Ransdell Hall nears LEED certification

WKU is hoping to score silver-level LEED certification for Ransdell Hall, which opened last semester and was dedicated in April.

Nick Bratcher

The construction process for Ransdell Hall didn’t draw to a close with its dedication ceremony last spring.

Instead, Ransdell Hall is being considered for silver-level certification in Leadership in Energy and Environmental Design, a third-party verification system to determine a building’s environmentally friendly construction and design.

A building can qualify for LEED certification at four levels — Certified, Silver, Gold, and Platinum — with each one increasing in difficulty of completion and environmental friendliness.

The new building is the first of its kind at WKU and complies with the state legislature’s house bill 2, which now requires buildings costing more than $25 million to achieve the certification.

Bryan Russell, director of Planning, Design and Construction, said LEED standards were a priority before the state law was even enacted and that WKU will continue pushing for the highest LEED certifications.

“The new music hall has been designed to be LEED Silver,” he said. “Even though it’s a $9 million project, it only has to be LEED Certified. We actually will receive one level higher than the minimum.”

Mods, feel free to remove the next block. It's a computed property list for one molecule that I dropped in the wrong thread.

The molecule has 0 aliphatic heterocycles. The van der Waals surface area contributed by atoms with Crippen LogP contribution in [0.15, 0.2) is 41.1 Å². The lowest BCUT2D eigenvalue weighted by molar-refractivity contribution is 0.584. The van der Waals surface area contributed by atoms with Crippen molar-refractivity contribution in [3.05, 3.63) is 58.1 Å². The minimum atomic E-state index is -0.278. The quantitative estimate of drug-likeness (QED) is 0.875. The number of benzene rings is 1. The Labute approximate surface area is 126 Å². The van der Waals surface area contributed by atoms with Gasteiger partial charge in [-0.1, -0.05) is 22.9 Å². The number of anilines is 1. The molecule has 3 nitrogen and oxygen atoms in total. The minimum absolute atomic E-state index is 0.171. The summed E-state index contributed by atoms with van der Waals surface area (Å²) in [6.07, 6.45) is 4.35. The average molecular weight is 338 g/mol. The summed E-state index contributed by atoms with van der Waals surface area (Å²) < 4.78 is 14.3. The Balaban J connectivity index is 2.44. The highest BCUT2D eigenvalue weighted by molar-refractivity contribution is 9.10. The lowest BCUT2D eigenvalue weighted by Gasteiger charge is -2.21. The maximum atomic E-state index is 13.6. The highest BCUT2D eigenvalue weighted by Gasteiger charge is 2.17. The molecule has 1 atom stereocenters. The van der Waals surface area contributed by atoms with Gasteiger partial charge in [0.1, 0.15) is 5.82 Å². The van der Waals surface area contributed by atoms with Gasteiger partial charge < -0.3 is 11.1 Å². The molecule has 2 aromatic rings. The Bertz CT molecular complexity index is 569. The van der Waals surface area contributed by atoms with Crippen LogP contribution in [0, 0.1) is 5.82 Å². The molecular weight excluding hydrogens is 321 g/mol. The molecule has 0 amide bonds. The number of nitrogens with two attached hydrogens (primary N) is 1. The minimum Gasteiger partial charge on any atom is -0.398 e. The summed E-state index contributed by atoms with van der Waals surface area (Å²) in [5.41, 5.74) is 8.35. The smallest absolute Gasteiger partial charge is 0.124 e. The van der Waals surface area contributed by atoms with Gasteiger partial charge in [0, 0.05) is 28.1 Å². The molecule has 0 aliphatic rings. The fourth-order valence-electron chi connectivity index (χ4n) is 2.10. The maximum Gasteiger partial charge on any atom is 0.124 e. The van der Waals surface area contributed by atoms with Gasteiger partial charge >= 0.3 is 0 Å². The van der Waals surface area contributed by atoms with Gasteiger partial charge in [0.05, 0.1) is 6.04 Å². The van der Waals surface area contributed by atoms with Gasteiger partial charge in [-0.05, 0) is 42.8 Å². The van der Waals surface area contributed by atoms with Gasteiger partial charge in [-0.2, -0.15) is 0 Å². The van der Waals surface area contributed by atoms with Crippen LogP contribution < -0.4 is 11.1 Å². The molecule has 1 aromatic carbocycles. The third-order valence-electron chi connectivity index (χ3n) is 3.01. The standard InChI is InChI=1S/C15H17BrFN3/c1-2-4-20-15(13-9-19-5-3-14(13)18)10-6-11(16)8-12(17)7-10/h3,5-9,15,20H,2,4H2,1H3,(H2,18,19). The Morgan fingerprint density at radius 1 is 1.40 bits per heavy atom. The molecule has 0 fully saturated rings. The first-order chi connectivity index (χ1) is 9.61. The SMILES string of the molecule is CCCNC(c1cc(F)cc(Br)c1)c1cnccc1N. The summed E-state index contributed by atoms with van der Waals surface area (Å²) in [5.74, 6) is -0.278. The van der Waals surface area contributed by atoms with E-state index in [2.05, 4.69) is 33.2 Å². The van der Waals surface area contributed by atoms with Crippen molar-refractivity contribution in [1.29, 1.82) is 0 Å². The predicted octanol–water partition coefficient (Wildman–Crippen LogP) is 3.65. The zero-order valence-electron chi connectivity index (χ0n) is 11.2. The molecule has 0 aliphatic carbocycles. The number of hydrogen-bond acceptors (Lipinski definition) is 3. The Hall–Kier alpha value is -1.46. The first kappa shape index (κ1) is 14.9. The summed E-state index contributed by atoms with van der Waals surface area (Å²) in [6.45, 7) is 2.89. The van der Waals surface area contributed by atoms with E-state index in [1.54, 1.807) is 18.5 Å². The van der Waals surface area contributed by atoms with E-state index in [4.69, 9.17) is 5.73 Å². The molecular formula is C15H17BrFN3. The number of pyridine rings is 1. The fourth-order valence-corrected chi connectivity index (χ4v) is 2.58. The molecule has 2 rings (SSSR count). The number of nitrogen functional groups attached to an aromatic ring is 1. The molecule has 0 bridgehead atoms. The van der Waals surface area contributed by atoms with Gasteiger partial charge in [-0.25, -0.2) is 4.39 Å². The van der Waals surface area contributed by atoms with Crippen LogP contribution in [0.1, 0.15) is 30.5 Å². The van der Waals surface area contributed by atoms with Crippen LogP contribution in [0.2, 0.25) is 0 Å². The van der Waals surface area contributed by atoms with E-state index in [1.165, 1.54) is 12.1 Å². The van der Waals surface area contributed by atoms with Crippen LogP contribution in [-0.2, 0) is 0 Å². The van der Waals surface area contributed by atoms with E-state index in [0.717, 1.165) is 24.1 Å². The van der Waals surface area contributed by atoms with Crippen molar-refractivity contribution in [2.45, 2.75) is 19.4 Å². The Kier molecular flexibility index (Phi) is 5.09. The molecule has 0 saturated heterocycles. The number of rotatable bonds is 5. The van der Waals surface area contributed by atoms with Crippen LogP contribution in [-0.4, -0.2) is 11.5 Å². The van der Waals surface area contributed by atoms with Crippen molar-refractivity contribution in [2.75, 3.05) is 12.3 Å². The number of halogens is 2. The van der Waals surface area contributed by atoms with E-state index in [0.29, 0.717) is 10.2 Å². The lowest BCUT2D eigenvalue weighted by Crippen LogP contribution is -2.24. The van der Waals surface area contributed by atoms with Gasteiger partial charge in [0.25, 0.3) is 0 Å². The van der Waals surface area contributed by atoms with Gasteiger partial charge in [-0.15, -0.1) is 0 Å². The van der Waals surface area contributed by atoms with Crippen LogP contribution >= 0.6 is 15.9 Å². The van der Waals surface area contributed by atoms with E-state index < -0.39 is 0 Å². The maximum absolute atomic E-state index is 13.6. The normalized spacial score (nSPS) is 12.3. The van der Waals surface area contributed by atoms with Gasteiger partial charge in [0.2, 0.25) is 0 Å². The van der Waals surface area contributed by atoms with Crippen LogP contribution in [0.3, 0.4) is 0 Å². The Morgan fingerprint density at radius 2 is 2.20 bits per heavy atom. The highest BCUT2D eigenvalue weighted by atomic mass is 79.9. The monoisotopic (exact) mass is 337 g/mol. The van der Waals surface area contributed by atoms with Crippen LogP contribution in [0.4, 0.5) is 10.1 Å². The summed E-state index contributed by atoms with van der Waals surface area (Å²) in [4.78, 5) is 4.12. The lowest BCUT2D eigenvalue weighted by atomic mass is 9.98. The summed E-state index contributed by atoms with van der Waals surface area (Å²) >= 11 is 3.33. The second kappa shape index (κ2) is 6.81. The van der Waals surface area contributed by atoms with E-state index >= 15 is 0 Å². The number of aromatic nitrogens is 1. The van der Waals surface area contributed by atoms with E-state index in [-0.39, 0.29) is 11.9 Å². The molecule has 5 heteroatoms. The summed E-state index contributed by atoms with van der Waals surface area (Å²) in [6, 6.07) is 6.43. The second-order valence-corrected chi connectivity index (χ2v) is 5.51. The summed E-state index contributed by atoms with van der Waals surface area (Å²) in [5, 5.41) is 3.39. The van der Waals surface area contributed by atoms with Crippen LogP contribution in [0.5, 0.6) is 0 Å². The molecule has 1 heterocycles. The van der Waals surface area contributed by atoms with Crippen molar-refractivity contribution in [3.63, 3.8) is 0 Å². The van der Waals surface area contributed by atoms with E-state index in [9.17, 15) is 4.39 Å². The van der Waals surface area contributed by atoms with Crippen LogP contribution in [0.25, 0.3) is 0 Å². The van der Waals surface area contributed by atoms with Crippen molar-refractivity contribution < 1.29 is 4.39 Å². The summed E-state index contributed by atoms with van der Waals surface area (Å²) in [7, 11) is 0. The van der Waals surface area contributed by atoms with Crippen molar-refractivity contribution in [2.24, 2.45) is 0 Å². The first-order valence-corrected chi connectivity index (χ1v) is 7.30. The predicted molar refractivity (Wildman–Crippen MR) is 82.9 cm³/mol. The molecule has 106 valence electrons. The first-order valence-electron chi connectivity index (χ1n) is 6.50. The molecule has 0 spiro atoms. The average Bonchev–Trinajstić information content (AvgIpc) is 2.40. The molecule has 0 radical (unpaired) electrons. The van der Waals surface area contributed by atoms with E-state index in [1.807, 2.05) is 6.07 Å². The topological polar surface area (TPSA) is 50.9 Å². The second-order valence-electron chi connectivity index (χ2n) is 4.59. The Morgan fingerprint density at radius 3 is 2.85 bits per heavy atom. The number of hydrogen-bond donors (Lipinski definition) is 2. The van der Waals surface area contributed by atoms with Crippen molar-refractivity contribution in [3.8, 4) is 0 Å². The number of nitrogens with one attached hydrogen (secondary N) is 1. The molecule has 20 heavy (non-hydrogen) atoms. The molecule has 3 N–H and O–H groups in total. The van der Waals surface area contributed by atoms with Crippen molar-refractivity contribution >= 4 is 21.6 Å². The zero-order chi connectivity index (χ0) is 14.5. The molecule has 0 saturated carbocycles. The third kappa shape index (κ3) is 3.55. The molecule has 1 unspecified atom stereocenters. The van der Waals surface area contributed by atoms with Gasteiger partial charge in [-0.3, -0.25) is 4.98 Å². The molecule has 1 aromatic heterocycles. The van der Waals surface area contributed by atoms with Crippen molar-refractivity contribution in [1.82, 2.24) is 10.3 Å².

Sustainability Coordinator Christian Ryan-Downing said using a third-party certification system such as LEED ensures a standard for construction in the future.

“LEED means our buildings will be more environmentally friendly,” she said. “They’re going to be more comfortable for the people that are in them, but they’re also going to use less resources.

“LEED is just a really great tool to make sure that we’re meeting their standards.”

WKU is not just holding its buildings to LEED standards, though.

In May of 2009, 11 staff members took a test developed by the U.S. Green Building Council — the organization responsible for the creation of the LEED system — to become LEED-Accredited Professionals.

Russell said the two-part, four-hour test was difficult, but worth the statement it made about WKU’s commitment to green construction.

“It shows our commitment as a university to not only sustainability, but to the environment and to the health of our customers,” he said.

The new focus on LEED certification has not been easy, though, said Ben Johnson, assistant director of Planning, Design and Construction and project manager for Ransdell Hall.

Johnson said LEED certification is still a new concept for many contractors, so they were wary to bid on the project.

“The biggest thing was convincing the contractors of their roles and responsibilities,” he said. “Most of the contractors that worked on Gary Ransdell Hall had not worked on LEED buildings before. There’s some bit of apprehension.”

Over time contractors are becoming more familiar with green building concepts and students will be the ones seeing the benefit, Russell said.

“Buildings are commissioned, which means there’s an additional checks and balance from engineers that actually go through the building from day one.” he said. “They closely monitor materials that go into the building. They truly manage the whole process closer and better.”